The novel describes virtue in an 18th century way that is foreign to our times. Pamela Andrews is a young maidservant in a wealthy household. The son of the household conceives a passion for her and repeatedly schemes with his servants to have his way with her but she protects her virtue successfully and the young man is forced to propose to her if he is to have her.
To the modern reader it all seems more like a conspiracy to rape and it makes no sense to us when Pamela marries the son and all is well. To Richardson, virtue was a question only of whether the lady was married or not, and the villainy of the son disappeared as soon as the vows were exchanged.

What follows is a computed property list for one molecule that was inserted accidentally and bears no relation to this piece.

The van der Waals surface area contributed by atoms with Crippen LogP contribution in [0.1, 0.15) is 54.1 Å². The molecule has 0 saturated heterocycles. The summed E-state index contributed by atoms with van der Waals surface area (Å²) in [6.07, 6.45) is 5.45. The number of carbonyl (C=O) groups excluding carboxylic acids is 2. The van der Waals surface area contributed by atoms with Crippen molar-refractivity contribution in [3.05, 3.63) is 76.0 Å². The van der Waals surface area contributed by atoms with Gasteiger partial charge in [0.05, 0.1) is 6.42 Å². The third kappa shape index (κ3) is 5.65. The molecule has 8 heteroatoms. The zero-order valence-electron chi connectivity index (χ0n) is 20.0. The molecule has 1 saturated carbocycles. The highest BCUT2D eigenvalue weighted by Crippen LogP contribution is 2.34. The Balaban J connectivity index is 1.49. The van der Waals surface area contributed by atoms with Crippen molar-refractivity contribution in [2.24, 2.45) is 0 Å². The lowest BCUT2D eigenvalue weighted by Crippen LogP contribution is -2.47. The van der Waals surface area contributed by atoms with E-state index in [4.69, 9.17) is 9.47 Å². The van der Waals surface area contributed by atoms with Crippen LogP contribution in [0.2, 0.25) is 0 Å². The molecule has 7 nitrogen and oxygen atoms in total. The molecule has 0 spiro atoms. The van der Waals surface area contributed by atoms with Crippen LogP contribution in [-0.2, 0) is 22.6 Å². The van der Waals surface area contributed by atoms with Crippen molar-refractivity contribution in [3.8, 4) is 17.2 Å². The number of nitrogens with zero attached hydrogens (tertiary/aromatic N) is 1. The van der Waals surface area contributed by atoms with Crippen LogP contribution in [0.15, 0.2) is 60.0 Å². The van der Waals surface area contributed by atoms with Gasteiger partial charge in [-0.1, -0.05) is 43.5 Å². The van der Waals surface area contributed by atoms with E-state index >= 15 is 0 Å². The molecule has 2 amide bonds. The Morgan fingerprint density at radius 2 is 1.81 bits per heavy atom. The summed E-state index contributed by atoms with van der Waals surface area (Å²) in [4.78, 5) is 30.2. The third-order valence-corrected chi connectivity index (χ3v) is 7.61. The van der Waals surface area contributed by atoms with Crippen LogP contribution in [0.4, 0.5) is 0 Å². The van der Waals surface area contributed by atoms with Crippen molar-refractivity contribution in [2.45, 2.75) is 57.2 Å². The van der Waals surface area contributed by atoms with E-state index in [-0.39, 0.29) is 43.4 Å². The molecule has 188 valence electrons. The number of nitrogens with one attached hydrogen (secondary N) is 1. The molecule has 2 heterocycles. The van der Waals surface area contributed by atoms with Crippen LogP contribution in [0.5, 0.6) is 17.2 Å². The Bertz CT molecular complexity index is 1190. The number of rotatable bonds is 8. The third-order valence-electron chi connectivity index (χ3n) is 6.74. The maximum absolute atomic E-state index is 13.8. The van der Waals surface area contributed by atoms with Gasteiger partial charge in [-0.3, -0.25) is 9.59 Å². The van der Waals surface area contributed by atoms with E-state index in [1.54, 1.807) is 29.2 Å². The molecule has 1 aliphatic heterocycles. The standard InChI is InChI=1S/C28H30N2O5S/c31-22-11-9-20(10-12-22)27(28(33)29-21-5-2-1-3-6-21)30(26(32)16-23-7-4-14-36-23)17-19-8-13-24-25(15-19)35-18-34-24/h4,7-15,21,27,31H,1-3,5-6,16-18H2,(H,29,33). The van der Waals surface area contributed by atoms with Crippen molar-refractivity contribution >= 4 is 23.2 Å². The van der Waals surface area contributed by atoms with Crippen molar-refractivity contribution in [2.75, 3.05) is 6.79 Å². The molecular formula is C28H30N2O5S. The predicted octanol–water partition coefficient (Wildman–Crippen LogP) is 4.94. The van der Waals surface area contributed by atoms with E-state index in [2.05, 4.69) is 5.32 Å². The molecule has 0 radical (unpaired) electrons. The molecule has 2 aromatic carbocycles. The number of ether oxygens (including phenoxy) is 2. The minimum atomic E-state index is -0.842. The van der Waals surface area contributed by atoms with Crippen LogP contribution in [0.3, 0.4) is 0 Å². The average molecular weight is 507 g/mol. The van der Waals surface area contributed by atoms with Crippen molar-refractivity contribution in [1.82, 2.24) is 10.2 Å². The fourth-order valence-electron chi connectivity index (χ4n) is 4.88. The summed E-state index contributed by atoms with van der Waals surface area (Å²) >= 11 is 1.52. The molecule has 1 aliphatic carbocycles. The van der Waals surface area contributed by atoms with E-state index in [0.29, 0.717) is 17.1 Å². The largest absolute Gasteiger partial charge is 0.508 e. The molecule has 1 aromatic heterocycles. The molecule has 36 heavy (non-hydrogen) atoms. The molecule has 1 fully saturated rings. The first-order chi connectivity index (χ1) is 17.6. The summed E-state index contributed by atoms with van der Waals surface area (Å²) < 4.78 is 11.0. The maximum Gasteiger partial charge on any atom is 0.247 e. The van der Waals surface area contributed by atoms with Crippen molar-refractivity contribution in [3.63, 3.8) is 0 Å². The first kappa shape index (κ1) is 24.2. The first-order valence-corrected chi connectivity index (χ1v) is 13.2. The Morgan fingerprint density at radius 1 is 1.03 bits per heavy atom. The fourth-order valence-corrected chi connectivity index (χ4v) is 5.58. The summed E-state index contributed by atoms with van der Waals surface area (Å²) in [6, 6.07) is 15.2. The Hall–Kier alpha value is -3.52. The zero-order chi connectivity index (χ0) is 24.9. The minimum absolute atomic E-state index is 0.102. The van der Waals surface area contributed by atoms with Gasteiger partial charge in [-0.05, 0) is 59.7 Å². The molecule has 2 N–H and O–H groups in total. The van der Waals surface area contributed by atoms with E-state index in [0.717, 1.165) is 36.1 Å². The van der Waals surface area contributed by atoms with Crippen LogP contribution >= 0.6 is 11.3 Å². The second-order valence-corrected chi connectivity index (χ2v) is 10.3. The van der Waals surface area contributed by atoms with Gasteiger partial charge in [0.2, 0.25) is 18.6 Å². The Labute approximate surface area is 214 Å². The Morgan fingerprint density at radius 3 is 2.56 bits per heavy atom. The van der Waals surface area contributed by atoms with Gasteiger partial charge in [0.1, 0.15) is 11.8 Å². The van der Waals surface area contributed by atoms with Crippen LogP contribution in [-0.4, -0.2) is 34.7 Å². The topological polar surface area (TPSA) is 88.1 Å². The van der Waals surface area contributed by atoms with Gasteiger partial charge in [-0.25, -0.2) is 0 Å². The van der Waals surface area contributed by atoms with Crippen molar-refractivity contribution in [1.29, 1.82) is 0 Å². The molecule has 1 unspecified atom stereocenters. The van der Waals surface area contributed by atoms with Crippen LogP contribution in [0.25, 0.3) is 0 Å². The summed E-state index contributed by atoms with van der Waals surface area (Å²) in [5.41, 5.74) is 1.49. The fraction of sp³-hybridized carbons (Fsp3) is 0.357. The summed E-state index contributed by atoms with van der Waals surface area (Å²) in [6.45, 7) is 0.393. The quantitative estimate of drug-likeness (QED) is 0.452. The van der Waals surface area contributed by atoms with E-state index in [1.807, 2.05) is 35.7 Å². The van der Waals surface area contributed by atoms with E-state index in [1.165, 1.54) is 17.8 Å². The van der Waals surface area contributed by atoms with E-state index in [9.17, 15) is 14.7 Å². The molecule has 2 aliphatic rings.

Despite the popularity of the novel, many contemporary readers were also shocked by the attitudes expressed. In particular, Henry Fielding parodied Pamela twice, once in the same epistolary form, as Shamela, and again with Joseph Andrews, which tells the story of Pamela's brother Joseph and his manly efforts to protect his virtue.
Richardson also wrote two later epistolary novels, Clarissa: Or the History of a Young Lady (1748) and Sir Charles Grandison (1753). Of the three, Clarissa has generally been the most highly regarded by critics. Many subsequent authors have admired the psychological depth of Richardson's novels.